Murphy became editor of the Baltimore Afro-American due to the poor health of his father in 1918. Later, after his father passed away in 1922 Murphy became the leader of one of the most influential African American publications in the United States. At the peak of its circulation the Baltimore Afro-American reached over 200,000 people, and Murphy helped the paper grow in size so that by the end of his time at the paper in 1961, it had expanded to cover Newark, Philadelphia, Washington D.C., and Richmond, Virginia.
Jack Salzman, David Smith, and Cornel West, Ed., Encyclopedia of
African-American Culture and History (New York: Publisher Simon &
Schuster Macmillan, 1996); Black Press USA, December 5, 2008,
Heman Marion Sweatt was a postal worker from Houston, Texas, who in 1950 integrated the University of Texas Law School. Sweatt was born on December 11, 1912 in Houston, Texas. He was the fourth child of James Leonard and Ella Rose Sweatt. In 1930, he graduated from Jack Yates High School and earned a degree from Wiley College in Marshall, Texas in 1934. Soon after, Sweatt returned to Houston and worked as a mailman.
Michael L. Gillette, Michael L., "Heman Marion Sweatt: Civil Rights Plaintiff," in Alwyn Barr and Robert Calvert ed. Black Leaders: Texans for Their Times. (Austin: Texas State Historical Association, 1981); http://txtell.lib.utexas.edu/stories/s0010-full.html.
Ruby Doris Smith Robinson, born in Atlanta, Georgia on April 25, 1942, was a civil rights leader. Robinson, the second oldest of seven children born to Alice and John T. Smith, was raised in Atlanta’s black middleclass neighborhood of Summerhill. She graduated from Price High School in 1958 and earned a bachelor’s degree in physical education from Spelman College in 1965. Robinson’s exposure to racial discrimination in her city, the 1955 Montgomery Bus Boycott, and the Greensboro, North Carolina sit-ins in February 1960, all influenced her to become involved in the civil rights movement.
In April 1960, Robinson attended a mass meeting for college students at Shaw University in Raleigh, North Carolina. At this meeting and under the guidance of South Christian Leadership Conference representative, Ella Baker, the Student Nonviolent Coordinating Committee (SNCC) was founded. Robinson was designated a SNCC field representative and assisted in organizing chapters in Charleston, South Carolina, Nashville Tennessee, and Macomb, Mississippi.
Cynthia Griggs Fleming, Soon We Will Not Cry: The Liberation of Ruby Doris Smith Robinson (Lanham, Md: Rowman and Littlefield Publishers, Inc., 1998). Bettye Collier Thomas, and V.P. Franklin, Sisters in the Struggle: African American Women in the Civil Rights-Black Power Movement (New York: New York University Press, 2001). Howard Zinn, SNCC, the New Abolitionists (Boston: Beacon Press, 1964); James Forman, The Making of Black Revolutionaries (Washington, DC: Open Hand Publishing, 1985).
Eldridge Cleaver, author and civil rights activist, was born on August 31, 1935 in Wabbaseka, Arkansas. Cleaver, a child of six, lived in a household where his father abused his mother. The Cleavers moved to Phoenix and finally settled in Los Angeles where Cleaver spent much of his childhood in and out of reform schools for petty crimes. In 1957, at the age of 22, he was convicted of assault with intent to commit murder and sent first to California’s San Quentin Prison and then transferred to Folsom Prison. As an inmate, Cleaver spent most of his time reading works by Thomas Paine, Voltaire, Karl Marx, and Richard Wright. He was also inspired by the teachings of Malcolm X who was assassinated during his incarceration. Their writings influenced him to write, in prison, a collection of essays on race and the black revolution. Those essays were published as the book Soul on Ice in 1968, two years after his release from prison.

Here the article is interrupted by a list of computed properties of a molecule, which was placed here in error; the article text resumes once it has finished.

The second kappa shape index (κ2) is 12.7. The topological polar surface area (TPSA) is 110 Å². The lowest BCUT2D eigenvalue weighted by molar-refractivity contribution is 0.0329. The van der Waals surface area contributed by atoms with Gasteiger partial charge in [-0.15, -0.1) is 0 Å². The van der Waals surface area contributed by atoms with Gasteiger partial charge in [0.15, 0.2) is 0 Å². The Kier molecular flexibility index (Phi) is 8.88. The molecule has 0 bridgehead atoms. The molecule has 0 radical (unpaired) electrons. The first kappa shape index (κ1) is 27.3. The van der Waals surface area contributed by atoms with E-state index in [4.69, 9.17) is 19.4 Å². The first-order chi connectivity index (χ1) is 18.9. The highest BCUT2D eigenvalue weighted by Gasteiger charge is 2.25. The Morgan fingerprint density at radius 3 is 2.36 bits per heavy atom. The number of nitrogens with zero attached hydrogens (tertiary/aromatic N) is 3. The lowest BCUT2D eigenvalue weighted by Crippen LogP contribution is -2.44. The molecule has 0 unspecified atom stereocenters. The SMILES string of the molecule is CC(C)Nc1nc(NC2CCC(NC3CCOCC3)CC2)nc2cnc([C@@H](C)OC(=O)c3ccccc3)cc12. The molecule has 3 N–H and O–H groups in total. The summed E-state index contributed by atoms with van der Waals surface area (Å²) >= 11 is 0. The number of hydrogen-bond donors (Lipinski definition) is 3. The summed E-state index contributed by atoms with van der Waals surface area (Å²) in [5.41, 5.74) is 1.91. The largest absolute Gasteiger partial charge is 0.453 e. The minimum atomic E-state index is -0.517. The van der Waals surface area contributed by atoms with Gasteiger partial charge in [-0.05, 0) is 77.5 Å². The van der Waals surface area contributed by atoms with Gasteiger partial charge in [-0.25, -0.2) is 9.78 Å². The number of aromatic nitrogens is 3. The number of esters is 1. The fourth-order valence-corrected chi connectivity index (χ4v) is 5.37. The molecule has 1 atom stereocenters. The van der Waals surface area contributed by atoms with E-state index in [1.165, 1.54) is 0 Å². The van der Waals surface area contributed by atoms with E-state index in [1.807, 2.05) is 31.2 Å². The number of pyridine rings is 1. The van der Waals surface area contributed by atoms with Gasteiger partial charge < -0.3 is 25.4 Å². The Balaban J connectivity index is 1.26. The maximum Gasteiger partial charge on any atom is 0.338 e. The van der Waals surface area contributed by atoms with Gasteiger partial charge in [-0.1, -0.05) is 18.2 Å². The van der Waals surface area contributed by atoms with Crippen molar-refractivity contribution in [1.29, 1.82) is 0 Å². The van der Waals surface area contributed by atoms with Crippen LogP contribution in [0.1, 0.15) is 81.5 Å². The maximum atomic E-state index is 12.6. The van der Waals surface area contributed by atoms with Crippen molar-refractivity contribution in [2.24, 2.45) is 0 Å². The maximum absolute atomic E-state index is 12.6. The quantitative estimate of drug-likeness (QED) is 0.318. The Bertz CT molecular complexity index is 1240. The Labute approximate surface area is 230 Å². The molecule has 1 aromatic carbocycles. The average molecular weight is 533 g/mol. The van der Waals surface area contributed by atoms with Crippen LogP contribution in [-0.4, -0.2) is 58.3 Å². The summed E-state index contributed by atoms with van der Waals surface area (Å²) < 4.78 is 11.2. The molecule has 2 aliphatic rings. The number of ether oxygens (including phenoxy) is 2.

Eldridge Cleaver, Soul on Ice (New York: Dell Publishing Company, 1968); Joseph Peniel E., Waiting ‘Til The Midnight Hour (New York: Henry Holt And Company, 2006).
Mary Burnett Talbert, clubwoman and civil rights leader, was originally born Mary Burnett on September 18, 1866 in Oberlin, Ohio, to Cornelius and Caroline Nicholls Burnett. Mary Burnett graduated from Oberlin High School at the age of sixteen and in 1886 graduated from Oberlin College with a literary degree at nineteen. Shortly afterwards, Burnett accepted a teaching position at Bethel University in Little Rock, Arkansas and quickly rose in the segregated educational bureaucracy of the city. In 1887, after only a year at Bethel University, Burnett became the first African American woman to be selected Assistant Principal of Little Rock High School. Four years later in 1891, however, Burnett married William H. Talbert, an affluent business man for Buffalo, New York and resigned her position at Little Rock High School and moved to her husbands hometown. One year later Mary B. and William Talbert gave birth to their only child, a daughter, Sarah May Talbert.
Hallie Q. Brown, Homespun Heroines and Other Women of Distinction (Xenia, Ohio: Aldine Publishing Company, 1926); Rayford Logan, ed., Dictionary of American Negro Biography, (New York: W.W. Norton & Company, 1982); Lillian Serece Williams, Strangers in the Land of Paradise: The Creation of an African American Community, Buffalo, New York, 1900-1940 (Bloomington: Indiana University Press, 1999).